During my senior year in high school, it became glaringly evident that my need for hip huggers and puka shells exceeded my parents’ willingness to underwrite my wardrobe.
It was clear that I needed a job.
One crisp autumn day, I walked into the fast food restaurant closest to school — a Roy Rogers, then owned by Marriott — and asked if they were hiring. I imagine I was wearing jeans with huge bell bottoms. I may have had a plaid shirt on. I was likely wearing either desert boots or Famolare Wave Sole shoes.
I was totally rocking the fashion. Which is why I was looking for a job in the first place.
The manager, a woebegone man who’d seen many a late night and too few an early morning, looked me over, head to toe, and wearily asked,”What do you do over at the high school?”
“Well,” I chirped. “I’m President of the Student Union, on the Superintendent’s Advisory Committee, in the ski club, in the drama club, and I’ve applied for early admission to Virginia Tech.”
I was hired on the spot, and given a schedule and a uniform.
Roy Rogers was a Western-themed fast food restaurant, so my uniform consisted of a calico skirt, a white peasant-type blouse and a red and white cowboy hat.
Which totally offended my fashion sensibilities. And since the restaurant was across the street from my high school, I was continually embarrassed to be seen by classmates who came in for a tasty Double-R-Bar burger.
But Marriott offered a terrific training program. Believe it or not, I use what I learned then every single day.
- I rotate my stock — when I go to the grocery store, the new can of diced tomatoes goes behind the old so I’m always using the oldest stuff first.
- I know when to flip — my hamburgers come out medium every time.
- I know how to listen to customers and what they want.
And I know how to do suggestive selling. Which is when you ask, “Would you like fries with that?” or, since our Roy Rogers fries came in particular packaging, “Would you like a ‘holster’ of fries?” [Yes, the large fries were served in a cardboard gun holster. What can I say? It was a different time.]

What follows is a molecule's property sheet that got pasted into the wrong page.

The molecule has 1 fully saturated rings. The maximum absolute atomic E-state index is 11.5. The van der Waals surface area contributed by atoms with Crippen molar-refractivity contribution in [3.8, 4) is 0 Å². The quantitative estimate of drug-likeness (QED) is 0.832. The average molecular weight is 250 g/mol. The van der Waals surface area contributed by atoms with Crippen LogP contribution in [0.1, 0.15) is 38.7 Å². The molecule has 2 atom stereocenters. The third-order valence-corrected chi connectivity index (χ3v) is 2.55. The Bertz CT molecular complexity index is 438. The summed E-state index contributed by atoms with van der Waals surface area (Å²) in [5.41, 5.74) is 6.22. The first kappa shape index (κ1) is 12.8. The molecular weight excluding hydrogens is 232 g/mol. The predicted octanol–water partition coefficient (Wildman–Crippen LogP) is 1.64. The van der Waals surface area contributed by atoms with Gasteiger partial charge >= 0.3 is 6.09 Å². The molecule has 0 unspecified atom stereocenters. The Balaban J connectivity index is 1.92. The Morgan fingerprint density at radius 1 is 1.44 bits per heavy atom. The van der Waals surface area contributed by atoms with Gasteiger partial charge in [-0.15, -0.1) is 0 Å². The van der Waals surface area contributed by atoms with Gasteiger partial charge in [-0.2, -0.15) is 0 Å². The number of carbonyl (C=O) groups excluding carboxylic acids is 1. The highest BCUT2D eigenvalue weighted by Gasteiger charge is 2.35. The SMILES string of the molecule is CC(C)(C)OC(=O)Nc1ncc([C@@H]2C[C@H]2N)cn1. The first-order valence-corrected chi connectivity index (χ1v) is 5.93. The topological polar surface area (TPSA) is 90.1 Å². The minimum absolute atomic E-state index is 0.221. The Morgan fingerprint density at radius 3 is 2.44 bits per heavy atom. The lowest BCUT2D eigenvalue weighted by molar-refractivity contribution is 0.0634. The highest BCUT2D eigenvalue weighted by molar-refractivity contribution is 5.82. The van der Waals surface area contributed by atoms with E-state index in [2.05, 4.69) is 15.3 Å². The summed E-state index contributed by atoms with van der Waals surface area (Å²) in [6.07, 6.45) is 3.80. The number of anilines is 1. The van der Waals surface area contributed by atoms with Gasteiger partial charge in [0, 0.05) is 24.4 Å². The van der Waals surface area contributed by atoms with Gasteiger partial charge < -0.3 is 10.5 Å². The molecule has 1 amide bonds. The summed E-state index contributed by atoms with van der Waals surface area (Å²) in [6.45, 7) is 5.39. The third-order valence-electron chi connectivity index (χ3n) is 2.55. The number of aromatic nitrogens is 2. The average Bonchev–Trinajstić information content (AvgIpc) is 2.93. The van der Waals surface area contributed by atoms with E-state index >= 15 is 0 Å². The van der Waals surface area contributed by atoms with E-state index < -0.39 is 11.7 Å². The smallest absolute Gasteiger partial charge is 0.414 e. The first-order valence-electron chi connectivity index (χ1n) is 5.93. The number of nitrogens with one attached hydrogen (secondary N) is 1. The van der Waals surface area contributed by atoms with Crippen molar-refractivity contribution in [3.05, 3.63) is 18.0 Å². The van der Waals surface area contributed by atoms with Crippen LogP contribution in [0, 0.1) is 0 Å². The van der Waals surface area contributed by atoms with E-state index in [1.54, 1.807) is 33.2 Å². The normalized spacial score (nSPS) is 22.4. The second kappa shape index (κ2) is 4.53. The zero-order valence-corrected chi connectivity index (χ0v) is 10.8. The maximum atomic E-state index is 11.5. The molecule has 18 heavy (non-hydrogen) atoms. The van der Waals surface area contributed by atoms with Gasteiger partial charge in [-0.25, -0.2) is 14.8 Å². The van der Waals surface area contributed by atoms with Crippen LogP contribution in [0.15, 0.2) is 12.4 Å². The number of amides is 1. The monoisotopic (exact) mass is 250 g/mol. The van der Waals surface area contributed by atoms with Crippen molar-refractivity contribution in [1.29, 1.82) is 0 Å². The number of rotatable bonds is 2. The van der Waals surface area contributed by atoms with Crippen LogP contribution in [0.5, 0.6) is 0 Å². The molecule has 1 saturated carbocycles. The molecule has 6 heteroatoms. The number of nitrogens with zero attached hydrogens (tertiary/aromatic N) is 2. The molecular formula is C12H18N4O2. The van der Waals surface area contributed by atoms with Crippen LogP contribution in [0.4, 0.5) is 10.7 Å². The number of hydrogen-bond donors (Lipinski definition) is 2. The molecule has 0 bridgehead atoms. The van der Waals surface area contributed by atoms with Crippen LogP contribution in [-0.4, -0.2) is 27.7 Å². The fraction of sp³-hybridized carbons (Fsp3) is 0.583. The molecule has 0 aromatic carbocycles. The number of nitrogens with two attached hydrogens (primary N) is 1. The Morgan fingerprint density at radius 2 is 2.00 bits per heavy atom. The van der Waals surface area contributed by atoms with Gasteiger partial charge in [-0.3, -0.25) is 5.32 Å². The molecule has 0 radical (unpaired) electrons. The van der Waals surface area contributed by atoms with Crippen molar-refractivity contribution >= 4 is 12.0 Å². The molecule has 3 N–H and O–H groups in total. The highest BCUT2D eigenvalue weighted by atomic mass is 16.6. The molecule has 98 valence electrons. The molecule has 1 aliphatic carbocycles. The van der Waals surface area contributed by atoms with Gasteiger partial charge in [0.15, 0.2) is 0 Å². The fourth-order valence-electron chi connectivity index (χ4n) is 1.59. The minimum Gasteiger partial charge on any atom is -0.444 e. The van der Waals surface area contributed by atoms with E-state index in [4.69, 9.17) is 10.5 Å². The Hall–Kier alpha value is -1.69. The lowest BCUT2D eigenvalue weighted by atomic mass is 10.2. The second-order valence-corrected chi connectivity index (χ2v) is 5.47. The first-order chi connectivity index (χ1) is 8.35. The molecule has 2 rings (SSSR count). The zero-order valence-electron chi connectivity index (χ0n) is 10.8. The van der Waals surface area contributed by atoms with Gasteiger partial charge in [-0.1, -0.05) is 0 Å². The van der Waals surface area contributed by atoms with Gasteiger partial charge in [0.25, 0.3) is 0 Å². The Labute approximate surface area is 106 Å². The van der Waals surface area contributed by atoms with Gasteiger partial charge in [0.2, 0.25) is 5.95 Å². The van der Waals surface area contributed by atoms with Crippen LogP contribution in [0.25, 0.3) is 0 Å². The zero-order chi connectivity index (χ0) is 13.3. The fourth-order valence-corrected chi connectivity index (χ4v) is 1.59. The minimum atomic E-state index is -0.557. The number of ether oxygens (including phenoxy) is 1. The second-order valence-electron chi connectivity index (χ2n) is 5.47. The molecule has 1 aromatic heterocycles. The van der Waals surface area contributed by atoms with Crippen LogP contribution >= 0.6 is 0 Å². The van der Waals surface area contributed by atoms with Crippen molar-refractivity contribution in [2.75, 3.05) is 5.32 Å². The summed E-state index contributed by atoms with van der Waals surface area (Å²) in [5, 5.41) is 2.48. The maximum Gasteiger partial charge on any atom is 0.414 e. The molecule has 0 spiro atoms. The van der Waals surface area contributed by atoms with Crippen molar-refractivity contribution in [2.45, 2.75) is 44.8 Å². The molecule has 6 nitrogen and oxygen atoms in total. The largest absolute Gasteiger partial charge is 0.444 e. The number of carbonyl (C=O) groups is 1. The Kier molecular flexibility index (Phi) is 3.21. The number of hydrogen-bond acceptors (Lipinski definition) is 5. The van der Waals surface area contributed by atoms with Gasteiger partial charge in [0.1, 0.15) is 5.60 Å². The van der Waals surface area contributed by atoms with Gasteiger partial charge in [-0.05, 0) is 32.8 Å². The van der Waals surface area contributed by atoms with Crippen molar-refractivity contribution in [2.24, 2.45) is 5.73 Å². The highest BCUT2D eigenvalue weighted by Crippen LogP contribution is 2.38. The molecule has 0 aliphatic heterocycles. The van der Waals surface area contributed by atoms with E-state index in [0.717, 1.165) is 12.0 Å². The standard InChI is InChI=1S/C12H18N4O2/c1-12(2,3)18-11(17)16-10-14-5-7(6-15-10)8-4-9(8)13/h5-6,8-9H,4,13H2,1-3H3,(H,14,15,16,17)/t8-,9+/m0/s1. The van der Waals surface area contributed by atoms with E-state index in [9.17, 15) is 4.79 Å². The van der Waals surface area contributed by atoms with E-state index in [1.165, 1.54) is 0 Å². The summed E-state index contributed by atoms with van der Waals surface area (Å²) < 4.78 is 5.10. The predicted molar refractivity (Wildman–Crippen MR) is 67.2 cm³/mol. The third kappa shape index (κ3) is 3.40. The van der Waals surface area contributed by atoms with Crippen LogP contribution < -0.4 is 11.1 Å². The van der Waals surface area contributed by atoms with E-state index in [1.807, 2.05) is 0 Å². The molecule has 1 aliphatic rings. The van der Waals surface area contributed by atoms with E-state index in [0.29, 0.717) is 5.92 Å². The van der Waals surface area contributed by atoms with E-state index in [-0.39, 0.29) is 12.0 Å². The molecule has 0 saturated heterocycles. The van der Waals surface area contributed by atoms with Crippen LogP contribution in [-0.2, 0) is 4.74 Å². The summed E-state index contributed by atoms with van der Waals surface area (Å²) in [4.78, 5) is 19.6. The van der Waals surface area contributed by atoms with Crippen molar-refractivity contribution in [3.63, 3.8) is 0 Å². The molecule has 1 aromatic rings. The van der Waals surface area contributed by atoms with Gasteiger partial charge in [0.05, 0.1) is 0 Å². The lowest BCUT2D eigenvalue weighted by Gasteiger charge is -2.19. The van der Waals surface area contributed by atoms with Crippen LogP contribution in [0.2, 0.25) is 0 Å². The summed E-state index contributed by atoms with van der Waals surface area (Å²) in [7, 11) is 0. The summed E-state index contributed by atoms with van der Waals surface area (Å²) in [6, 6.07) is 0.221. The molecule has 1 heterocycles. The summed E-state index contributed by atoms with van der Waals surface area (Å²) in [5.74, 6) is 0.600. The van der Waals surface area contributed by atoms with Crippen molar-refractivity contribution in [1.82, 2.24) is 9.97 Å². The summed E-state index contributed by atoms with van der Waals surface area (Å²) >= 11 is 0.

I mention suggestive selling for a reason.
News reports out this week indicate that the real U.S. unemployment rate stands at 17.5 percent:
In all, more than one out of every six workers — 17.5 percent — were unemployed or underemployed in October. The previous recorded high was 17.1 percent, in December 1982.
This includes the officially unemployed, who have looked for work in the last four weeks. It also includes discouraged workers, who have looked in the past year, as well as millions of part-time workers who want to be working full time. (New York Times, Nov. 6, 2009)
If you are out of a job, now is the time to do some suggestive selling.
In a regular economy, 70% of job openings are not even advertised and are filled by personal referral. In my experience, right now it seems that about 90% of jobs are filled that way — because if an organization can only hire one person, they want a sure thing. A personal referral from someone who knows you and has worked with you is testimony that you’re smart, sharp and can do the work. With a meaningful personal referral, you will get you the interview, and probably the position.
To get the referral, you have to suggestively sell your contacts. You have to tell them what you want and how you can solve the pain of an employer. Because all job hires are made because someone, somewhere is in pain. There’s the pain of work overload, there’s the pain of work not getting done, there’s the pain of opportunities missed.
There’s always pain. Identify it, sell how you can solve it, and you will rise to the top of the list.
If you’re working part-time, it’s even more important to suggestively sell. Saying things like, “I noticed that XYZ is not getting done. I’d be happy to do it,” is the perfect way to move into a full-time slot.
And remember. Every job in your past has contributed to the skill set you have now. Play up all of your talents to sell yourself. Just because you had a certain job title in your last position doesn’t mean you are limited to only that kind of work. I’ll bet there are a lot of things you can do. Even though I’m no longer “Pardner Of The Month” (March, 1978), I could walk in any fast food joint today and make a credible hamburger.
And know how to ask, as I was trained, “Would you like fries with that?”